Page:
The Court of Appeal delivered what is expected to be the final adjudication on what appeared, at first instance, to be a relatively minor disciplinary infringement infraction regarding the upbraiding of an employee for taking unauthorised breaks over 3 separate periods in his place of employment (a hospice). Management had been advised in 2015 by the Gardai to try to identify the perpetrator of some graffiti that had terrorist overtones. CCTV notices in the buildings made staff and visitors aware that their images were recorded for the purposes of health and safety and crime prevention. The Hospice CCTV policy states that the purpose of the system is “to prevent crime and promote staff security.“
When management reviewed the images recorded in the area in which the graffiti had been written they noticed that an employee had entered the room on numerous occasions for what was considered to be taking unauthorised breaks. There was never a suggestion that he had vandalised the property. This led to a disciplinary sanction against the employee.
The employee made a complaint to the Data Protection Commission (DPC) who rejected the complaint as it was of the view that the processing of the data (the employee’s images) in relation to the security concerns was legitimate. They said that as there wasn’t any downloading of the data, the viewing was necessary and did not go beyond its stated purpose. The employee unsuccessfully appealed to the Circuit Court and then appealed to the High Court, who found against the DPC’s decision on the ground that “the collection of the CCTV footage was for the express and exclusive purpose of security and was used (permissibly) for that purpose, but was also used for a distinct and separate purpose, i.e. Disciplinary proceedings. This was no longer a security -based investigation and the Circuit Court was in error. The images were therefore used for a different purpose than the one for which the data was originally collected.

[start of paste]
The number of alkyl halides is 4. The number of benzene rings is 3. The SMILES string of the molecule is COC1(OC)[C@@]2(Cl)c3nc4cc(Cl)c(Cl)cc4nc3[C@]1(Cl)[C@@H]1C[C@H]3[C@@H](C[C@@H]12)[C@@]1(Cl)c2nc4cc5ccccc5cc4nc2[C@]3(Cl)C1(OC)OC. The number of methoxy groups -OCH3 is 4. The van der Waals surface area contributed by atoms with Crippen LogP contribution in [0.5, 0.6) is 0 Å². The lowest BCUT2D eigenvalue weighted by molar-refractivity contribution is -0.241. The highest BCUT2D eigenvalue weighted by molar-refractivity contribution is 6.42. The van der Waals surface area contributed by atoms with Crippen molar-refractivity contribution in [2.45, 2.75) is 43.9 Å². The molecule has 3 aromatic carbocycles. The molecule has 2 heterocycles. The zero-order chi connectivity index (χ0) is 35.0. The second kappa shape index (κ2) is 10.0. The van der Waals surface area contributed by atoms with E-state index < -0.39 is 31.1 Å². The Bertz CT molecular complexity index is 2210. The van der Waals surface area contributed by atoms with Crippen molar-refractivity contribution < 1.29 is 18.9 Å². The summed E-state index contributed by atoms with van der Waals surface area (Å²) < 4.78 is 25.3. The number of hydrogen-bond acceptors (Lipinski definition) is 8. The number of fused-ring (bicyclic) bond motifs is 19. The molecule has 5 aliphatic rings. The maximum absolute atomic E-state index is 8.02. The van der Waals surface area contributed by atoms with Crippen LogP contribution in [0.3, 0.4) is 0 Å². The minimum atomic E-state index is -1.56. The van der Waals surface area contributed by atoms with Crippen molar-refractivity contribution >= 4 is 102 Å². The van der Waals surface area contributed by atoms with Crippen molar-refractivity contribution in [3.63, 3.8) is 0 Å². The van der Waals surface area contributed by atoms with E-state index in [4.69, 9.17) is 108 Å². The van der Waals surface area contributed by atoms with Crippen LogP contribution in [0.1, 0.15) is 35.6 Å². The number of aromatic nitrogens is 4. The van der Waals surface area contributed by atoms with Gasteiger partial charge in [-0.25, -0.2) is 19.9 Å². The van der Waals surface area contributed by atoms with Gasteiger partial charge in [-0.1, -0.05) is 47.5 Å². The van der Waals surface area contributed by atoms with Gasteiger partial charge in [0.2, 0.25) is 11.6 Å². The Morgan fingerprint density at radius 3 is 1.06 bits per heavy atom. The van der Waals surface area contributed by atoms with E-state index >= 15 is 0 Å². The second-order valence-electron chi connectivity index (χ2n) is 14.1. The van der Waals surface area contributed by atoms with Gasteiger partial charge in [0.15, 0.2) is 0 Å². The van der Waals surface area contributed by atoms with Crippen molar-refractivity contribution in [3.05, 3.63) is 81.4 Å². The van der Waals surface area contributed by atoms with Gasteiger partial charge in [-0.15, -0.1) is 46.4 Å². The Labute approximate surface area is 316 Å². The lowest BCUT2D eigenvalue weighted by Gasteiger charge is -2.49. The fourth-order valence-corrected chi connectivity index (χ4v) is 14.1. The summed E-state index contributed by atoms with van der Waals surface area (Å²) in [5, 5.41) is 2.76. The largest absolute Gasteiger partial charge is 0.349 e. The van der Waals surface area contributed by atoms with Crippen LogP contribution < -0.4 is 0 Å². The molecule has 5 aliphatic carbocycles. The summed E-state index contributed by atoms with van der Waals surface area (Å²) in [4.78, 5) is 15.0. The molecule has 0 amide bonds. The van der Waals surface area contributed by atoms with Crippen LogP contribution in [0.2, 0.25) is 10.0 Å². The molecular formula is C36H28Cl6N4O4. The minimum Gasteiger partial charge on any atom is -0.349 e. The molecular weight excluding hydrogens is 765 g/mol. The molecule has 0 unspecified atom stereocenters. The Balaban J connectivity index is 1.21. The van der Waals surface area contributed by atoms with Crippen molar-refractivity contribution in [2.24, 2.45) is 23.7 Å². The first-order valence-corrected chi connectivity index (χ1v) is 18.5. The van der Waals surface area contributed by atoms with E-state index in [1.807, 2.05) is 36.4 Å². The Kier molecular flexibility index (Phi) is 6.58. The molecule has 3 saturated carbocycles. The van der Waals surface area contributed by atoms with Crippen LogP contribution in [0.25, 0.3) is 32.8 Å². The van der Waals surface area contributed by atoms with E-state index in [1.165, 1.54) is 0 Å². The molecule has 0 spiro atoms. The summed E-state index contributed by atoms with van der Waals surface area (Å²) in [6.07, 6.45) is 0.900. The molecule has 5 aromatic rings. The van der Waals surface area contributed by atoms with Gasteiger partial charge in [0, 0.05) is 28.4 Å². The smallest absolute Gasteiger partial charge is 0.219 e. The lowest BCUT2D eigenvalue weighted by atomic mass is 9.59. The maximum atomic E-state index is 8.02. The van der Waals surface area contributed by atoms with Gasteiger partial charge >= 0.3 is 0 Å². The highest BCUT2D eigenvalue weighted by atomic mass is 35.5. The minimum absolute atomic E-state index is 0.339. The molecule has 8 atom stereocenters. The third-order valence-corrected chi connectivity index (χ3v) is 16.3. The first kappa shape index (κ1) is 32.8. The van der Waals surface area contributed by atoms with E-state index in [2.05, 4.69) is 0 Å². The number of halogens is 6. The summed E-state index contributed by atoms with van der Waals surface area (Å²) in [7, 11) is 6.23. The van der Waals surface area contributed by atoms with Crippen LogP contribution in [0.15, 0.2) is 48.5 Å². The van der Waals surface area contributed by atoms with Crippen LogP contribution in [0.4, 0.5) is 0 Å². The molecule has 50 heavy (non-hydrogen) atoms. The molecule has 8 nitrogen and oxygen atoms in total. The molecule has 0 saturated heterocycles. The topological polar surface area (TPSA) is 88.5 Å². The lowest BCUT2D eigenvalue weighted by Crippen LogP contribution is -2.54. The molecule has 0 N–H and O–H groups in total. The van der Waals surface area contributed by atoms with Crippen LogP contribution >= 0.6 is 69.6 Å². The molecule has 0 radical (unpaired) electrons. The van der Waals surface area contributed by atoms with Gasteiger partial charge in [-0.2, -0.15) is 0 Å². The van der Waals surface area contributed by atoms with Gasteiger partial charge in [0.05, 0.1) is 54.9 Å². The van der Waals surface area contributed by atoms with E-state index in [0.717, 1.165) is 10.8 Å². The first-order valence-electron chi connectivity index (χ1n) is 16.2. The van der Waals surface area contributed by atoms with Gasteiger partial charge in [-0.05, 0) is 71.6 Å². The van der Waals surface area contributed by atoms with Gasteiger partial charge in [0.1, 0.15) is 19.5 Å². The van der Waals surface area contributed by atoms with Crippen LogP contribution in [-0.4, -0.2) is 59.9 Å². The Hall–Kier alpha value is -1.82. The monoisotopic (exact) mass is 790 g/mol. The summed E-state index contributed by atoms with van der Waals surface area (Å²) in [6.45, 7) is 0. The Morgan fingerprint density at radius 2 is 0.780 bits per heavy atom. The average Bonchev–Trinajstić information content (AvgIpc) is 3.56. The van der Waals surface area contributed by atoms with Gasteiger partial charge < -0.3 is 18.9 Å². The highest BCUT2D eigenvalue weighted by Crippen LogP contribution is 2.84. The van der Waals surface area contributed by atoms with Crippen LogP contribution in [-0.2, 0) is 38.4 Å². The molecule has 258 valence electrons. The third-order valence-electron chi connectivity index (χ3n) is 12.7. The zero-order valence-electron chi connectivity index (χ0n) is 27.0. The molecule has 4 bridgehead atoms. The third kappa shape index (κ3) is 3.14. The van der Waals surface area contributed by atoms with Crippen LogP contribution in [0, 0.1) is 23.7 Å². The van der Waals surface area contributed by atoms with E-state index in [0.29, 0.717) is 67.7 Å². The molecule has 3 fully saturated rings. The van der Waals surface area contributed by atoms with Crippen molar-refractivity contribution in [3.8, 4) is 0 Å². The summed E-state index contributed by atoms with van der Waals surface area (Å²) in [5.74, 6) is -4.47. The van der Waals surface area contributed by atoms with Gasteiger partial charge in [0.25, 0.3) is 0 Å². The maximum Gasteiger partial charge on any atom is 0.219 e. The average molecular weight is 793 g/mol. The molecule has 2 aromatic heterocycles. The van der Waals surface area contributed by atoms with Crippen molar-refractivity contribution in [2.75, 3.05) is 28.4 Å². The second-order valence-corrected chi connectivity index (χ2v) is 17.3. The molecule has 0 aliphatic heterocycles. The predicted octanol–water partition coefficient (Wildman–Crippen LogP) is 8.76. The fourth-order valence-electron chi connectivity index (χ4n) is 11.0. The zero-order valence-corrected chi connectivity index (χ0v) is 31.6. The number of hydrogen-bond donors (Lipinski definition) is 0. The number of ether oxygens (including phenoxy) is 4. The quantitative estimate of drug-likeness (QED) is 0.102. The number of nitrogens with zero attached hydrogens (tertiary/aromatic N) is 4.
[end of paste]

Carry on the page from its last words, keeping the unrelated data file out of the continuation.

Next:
The DPC appealed to the Court of Appeal who made reference in a critical fashion, to “the costs involved in all of these appeals are very substantial and entirely disproportionate to the issue concerned where there is no obvious necessity for such a multiplicity of appeals.
The COA agreed with the High Court – there was no problem viewing the images when investigating a possible security issue, but the fact that the image of a person was captured in a “non-security issue” matter, and that the person was the subject of a disciplinary complaint based on what had been seen was a breach of that person’s understanding of his consent to have his image recorded and watched.
-Take Away For Employers –
this highlights the need for clear policies and procedures. Further processing of personal data is not automatically unlawful, it is more likely to be so where further processing is not related to the original purpose, was not expected by the subjects, may have negative consequences and there are no safeguards to ensure fair and transparent processing.